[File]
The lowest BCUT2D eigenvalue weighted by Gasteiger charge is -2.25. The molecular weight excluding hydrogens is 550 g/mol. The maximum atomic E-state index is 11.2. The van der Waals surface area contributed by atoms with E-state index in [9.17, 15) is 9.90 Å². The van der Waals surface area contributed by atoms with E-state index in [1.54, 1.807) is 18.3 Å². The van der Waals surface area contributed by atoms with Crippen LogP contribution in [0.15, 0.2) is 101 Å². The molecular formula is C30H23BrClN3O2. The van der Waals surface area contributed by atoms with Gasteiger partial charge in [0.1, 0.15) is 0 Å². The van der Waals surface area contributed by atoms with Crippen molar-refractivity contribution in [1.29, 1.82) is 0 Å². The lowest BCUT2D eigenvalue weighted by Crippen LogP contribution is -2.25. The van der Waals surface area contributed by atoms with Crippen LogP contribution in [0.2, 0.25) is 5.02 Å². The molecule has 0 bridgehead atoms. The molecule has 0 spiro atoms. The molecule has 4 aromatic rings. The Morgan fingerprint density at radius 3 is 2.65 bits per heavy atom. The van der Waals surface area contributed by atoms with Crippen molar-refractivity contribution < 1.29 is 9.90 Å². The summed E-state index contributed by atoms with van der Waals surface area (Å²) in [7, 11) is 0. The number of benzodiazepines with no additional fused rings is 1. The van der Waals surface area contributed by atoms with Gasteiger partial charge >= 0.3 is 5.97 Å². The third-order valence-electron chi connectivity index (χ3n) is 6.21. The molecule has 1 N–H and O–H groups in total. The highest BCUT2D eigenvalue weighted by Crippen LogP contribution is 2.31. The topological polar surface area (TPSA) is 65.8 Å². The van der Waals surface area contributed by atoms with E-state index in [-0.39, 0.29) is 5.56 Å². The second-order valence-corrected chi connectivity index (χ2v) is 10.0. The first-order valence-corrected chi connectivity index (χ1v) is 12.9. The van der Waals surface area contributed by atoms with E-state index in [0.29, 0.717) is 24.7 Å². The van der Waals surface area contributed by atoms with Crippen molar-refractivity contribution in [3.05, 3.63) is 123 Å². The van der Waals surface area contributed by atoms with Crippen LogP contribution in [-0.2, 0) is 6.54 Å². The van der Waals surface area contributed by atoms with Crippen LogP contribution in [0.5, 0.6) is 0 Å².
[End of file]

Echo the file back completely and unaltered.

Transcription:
The lowest BCUT2D eigenvalue weighted by Gasteiger charge is -2.25. The molecular weight excluding hydrogens is 550 g/mol. The maximum atomic E-state index is 11.2. The van der Waals surface area contributed by atoms with E-state index in [9.17, 15) is 9.90 Å². The van der Waals surface area contributed by atoms with E-state index in [1.54, 1.807) is 18.3 Å². The van der Waals surface area contributed by atoms with Crippen LogP contribution in [0.15, 0.2) is 101 Å². The molecular formula is C30H23BrClN3O2. The van der Waals surface area contributed by atoms with Gasteiger partial charge in [0.1, 0.15) is 0 Å². The van der Waals surface area contributed by atoms with Crippen molar-refractivity contribution in [1.29, 1.82) is 0 Å². The lowest BCUT2D eigenvalue weighted by Crippen LogP contribution is -2.25. The van der Waals surface area contributed by atoms with Crippen LogP contribution in [0.2, 0.25) is 5.02 Å². The molecule has 0 bridgehead atoms. The molecule has 0 spiro atoms. The molecule has 4 aromatic rings. The Morgan fingerprint density at radius 3 is 2.65 bits per heavy atom. The van der Waals surface area contributed by atoms with Crippen molar-refractivity contribution < 1.29 is 9.90 Å². The summed E-state index contributed by atoms with van der Waals surface area (Å²) in [7, 11) is 0. The number of benzodiazepines with no additional fused rings is 1. The van der Waals surface area contributed by atoms with Gasteiger partial charge >= 0.3 is 5.97 Å². The third-order valence-electron chi connectivity index (χ3n) is 6.21. The molecule has 1 N–H and O–H groups in total. The highest BCUT2D eigenvalue weighted by Crippen LogP contribution is 2.31. The topological polar surface area (TPSA) is 65.8 Å². The van der Waals surface area contributed by atoms with E-state index in [-0.39, 0.29) is 5.56 Å². The second-order valence-corrected chi connectivity index (χ2v) is 10.0. The first-order valence-corrected chi connectivity index (χ1v) is 12.9. The van der Waals surface area contributed by atoms with E-state index in [0.29, 0.717) is 24.7 Å². The van der Waals surface area contributed by atoms with Crippen molar-refractivity contribution in [3.05, 3.63) is 123 Å². The van der Waals surface area contributed by atoms with Crippen LogP contribution in [-0.2, 0) is 6.54 Å². The van der Waals surface area contributed by atoms with Crippen LogP contribution in [0.5, 0.6) is 0 Å².